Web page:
The Perfect Couple
My Father and my Mother, as others from young generation, were lured to the modern comforts and busy lifestyle in the city and they could not wait to work in one of the many factories and institutions there. They finished their compulsory schooling as fast as they could and hungrily entered the ‘big, bad world’, earning money during days and spending them on dancing floor during nights. They came back to their old village just to sleep, catch a new breath and dream about with whom and where to spend next night. My Grandmother was there to cook and clean after them and my Grandfather was there to earn money for family and make family decisions. They laughed on the communist ideals and did not care that everyone earned the same. At least they did not need to work hard or compete with someone. They sat, looking bored and half asleep on the long compulsory communist village meetings dreaming about their boyfriends or girlfriends. It was on one of these meetings that their eyes met across the room. My Father and my Mother decided to get married just after one more long and boring communist meeting.
When my Father came to ask for the hand in marriage of my Mother, the Grandfather happily accepted: “ A perfect timing, she has just finished her schooling and the perfect match between our old traditional family and your new progressive family.”
“ To the progress”, they happily clinked their wine glasses, when the Grandmother entered the room with the pot full of steaming soup.
She placed the hot pot carefully in the middle of the table and looked crossly at her husband: “ You married your eldest one just last year to the new progressive family and her husband is worse than a devil,” she stopped and crossed herself: “ Punching her so hard that they had to call an ambulance, just yesterday. That is your progress.”
The Grandfather and her next ‘son in Law’ ignored her, clinking their full glasses again and again happily. In two months there were two weddings, one small one in a church to satisfy Grandmother and one big one in the local Communist Council with a big reception afterwards under the big trees in the middle of the village so everyone could come and join in. Everyone was there to eye the handsome, confident groom and beautiful, proud bride and they nodded heads in agreement:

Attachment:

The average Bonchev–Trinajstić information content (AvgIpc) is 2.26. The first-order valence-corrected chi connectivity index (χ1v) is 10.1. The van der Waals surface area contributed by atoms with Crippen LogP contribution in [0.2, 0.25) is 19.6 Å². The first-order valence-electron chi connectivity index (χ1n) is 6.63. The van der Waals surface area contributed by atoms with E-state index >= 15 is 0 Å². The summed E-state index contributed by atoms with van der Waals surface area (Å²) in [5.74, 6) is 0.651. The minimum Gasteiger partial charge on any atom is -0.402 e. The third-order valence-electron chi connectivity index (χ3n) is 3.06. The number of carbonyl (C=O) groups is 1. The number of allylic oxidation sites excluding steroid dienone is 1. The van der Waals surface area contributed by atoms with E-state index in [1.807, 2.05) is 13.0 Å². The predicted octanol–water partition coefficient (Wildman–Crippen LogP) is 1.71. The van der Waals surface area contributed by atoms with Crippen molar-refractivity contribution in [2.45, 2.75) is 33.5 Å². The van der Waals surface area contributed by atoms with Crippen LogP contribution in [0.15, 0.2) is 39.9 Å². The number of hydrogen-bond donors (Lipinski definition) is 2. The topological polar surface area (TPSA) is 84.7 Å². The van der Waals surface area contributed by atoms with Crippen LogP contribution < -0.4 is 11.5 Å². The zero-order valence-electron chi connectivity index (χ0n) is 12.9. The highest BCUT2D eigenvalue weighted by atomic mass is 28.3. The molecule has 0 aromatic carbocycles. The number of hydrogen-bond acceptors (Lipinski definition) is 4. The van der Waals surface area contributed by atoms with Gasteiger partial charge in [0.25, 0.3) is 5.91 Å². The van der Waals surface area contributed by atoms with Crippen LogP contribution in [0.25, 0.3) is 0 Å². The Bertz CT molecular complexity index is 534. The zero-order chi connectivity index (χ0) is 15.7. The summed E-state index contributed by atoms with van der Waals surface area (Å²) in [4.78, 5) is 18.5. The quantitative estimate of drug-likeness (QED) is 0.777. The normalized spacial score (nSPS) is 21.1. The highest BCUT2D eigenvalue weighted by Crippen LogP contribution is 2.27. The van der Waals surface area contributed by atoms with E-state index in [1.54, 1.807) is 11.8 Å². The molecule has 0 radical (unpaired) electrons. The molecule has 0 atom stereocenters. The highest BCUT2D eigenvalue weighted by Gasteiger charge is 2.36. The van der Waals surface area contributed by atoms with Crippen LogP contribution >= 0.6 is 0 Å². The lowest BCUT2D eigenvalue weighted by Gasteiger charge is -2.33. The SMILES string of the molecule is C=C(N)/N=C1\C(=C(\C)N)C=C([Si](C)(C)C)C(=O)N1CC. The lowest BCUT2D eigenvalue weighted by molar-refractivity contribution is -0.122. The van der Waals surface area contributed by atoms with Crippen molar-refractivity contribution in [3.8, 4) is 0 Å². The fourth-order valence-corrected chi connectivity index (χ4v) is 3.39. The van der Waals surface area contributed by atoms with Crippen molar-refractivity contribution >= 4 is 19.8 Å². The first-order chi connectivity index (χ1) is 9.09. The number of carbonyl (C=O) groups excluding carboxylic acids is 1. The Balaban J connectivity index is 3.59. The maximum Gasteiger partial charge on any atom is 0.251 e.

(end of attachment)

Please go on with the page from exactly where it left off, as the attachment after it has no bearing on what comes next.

“ They are the perfect couple.”
The parents from both sides competed to make the life for the new couple as comfortable as possible. My Grandfather rented them a new flat in the middle of the city and my Father’s parents filled it with all new furniture and kitchen accessories.
The new mixer broke hitting the wall close to my Father’s head one evening because he forgot to notice my Mother’s new hairstyle. The new black and white TV fell of the new table when they ended up wrestling each other in the middle of their new living room. They quarreled who could have more dates, more admirers, more lovers…
They cheated on each other another two years and just one month after I was born they filled for a divorce.
Before I knew them I have always asked myself, why my parents had to divorce. Once I knew them, I understood straight away.
The perfect couples are ones who fit together as pieces of the puzzle. Both my parents who love to be in the centre of attention, who are used to constant admiration and praise have finally found the ideal partners who are happy to stay in shade and just nod head in agreement.
As modern parents they refused to be bound to constant care for a child and suddenly grandparents sounded like the great idea. The part of the in and out courtroom quarrels were dealing with the concept of the most suitable care for me.
My Father’s parents stated that they will provide the best care as they both worked in the name of progress and according to communist ideals. My Grandfather stated that he has a good position with the State Department Services and he is the member of the Communist Party for so long. My Grandmother just quietly added: “ I am just a housewife, but I have time and I cared for children all my life.”